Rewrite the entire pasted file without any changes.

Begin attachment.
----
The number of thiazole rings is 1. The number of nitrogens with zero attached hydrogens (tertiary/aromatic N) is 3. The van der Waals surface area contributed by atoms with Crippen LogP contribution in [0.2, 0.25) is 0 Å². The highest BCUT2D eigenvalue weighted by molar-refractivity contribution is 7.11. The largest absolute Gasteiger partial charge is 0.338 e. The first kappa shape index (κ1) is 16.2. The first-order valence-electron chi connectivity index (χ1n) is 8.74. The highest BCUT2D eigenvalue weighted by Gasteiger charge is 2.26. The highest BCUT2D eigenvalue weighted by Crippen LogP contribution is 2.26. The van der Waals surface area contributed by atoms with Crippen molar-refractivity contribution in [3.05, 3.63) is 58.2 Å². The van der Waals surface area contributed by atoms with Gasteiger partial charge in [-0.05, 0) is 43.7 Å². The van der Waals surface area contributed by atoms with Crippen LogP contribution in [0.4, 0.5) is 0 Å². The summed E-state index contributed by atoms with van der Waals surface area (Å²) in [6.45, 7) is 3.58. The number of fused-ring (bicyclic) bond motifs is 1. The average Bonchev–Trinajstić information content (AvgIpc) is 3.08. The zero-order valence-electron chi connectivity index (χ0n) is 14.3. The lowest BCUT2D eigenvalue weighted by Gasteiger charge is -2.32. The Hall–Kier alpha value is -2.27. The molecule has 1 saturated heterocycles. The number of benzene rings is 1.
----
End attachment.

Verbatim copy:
The number of thiazole rings is 1. The number of nitrogens with zero attached hydrogens (tertiary/aromatic N) is 3. The van der Waals surface area contributed by atoms with Crippen LogP contribution in [0.2, 0.25) is 0 Å². The highest BCUT2D eigenvalue weighted by molar-refractivity contribution is 7.11. The largest absolute Gasteiger partial charge is 0.338 e. The first kappa shape index (κ1) is 16.2. The first-order valence-electron chi connectivity index (χ1n) is 8.74. The highest BCUT2D eigenvalue weighted by Gasteiger charge is 2.26. The highest BCUT2D eigenvalue weighted by Crippen LogP contribution is 2.26. The van der Waals surface area contributed by atoms with Crippen molar-refractivity contribution in [3.05, 3.63) is 58.2 Å². The van der Waals surface area contributed by atoms with Gasteiger partial charge in [-0.05, 0) is 43.7 Å². The van der Waals surface area contributed by atoms with Crippen LogP contribution in [0.4, 0.5) is 0 Å². The summed E-state index contributed by atoms with van der Waals surface area (Å²) in [6.45, 7) is 3.58. The number of fused-ring (bicyclic) bond motifs is 1. The average Bonchev–Trinajstić information content (AvgIpc) is 3.08. The zero-order valence-electron chi connectivity index (χ0n) is 14.3. The lowest BCUT2D eigenvalue weighted by Gasteiger charge is -2.32. The Hall–Kier alpha value is -2.27. The molecule has 1 saturated heterocycles. The number of benzene rings is 1.